Group seeks safety, dignity

SOME Pacific civil society organisations have strongly endorsed the dignity of safe, orderly and regular migration of people into and from the region.

At the end of the first Civil Society Organisation Dialogue on Migration held in the Pacific, the NGOs highlighted the importance of the United Nations Global Compact on Migration in the region.

In a joint statement, the participants at the inaugural discussions held in Nadi last week agreed on three main points that all regional bodies needed to focus on.

One of the key points was the joint agreement for the adoption of Pacific action priorities.

“Historical legacies of colonisation shaped our first waves of forced migration, including blackbirding, nuclear testing, militarisation and illegal occupations of indigenous lands,” a statement from the Pacific Islands Association of Non-Government Organisations stated.

“The Global Compact on Migration must acknowledge that the first step in resolution of our historic legacies requires the global community to recognise root causes, which further perpetuate global ideologies of neo-liberalism and capitalism resulting in genocide of our most vulnerable.

“Through the recognition and resolution of historical legacies, Small Island Developing States (SIDS) have the potential to offer solutions toward safe, regular and orderly migration while maintaining sovereignty and indigenous rights.”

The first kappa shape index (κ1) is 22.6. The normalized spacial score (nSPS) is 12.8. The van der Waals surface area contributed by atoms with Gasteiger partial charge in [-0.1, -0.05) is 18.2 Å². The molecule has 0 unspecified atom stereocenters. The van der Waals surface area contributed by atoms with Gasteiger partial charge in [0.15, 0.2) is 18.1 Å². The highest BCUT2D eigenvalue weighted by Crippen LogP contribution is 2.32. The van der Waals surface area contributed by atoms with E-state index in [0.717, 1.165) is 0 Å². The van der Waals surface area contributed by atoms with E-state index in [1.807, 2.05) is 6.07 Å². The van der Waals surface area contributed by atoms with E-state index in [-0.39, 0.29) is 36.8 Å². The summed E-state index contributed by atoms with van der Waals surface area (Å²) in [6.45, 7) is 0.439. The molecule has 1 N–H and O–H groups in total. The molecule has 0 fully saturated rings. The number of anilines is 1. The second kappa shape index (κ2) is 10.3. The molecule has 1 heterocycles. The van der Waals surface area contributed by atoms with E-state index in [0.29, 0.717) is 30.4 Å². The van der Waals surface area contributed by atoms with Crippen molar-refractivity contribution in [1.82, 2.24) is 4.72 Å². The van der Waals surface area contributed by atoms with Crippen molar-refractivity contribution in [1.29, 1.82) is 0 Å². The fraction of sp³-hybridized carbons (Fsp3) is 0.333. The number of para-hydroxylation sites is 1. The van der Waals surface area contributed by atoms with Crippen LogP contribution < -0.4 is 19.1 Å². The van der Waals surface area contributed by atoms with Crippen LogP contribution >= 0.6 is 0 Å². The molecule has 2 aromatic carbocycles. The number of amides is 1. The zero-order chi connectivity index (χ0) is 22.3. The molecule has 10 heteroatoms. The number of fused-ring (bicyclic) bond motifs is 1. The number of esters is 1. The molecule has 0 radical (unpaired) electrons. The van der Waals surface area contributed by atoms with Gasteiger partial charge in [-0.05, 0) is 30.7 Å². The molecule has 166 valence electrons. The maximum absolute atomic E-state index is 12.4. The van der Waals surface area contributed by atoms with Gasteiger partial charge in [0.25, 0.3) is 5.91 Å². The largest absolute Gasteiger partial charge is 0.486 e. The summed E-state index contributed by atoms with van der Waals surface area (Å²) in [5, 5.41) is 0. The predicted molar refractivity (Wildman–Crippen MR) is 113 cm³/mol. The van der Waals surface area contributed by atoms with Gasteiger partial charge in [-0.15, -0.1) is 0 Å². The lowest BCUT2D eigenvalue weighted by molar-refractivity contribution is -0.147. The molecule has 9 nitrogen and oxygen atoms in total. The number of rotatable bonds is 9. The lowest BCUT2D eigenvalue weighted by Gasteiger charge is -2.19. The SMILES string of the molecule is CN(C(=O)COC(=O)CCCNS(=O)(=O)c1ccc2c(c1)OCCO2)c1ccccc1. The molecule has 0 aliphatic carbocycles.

The group reiterated the importance of human rights or migrants.

“Human rights are sacrosanct and likewise, firm protections for the safety, dignity and fundamental freedoms of all Pacific migrants at all times, entering and exiting the region,” it said.

“Several key issues include seasonal workers, contractual violations, no social security, exploitative placements, gender inequalities, low pay and privatisation of public services and commodification.

“We strongly emphasise protection against smuggling and trafficking of persons, including vulnerable unaccompanied minors and women, forced labour and contemporary forms of slavery.

“We rail against all forms of discrimination and intolerance and support social cohesion and inclusion of marginal communities such as persons with disabilities and the LGBQTI.”

The regional body recognised climate change as a catalyst for migration and called on regional governments to prioritise the global phenomenon.

“Climate change induced migration is a critical concern for Pacific Island countries,” it said.

“It poses existential threats such as loss of land due to coastal erosion and flooding, self-determination, loss of access to water and compromised food sovereignty and the uprooting and displacement of Pacific people who are spiritually and culturally connected to their land and sea.

“This is reflected in the burial of umbilical cords in the land and the birth rights of Pacific people that signify the deep relationship they have with the land and ocean.

“Pacific Island governments need to prioritise climate change induced migration and to push for its recognition and inclusion in the Global Compact for Safe, Orderly and Regular Migration,” said PIANGO.

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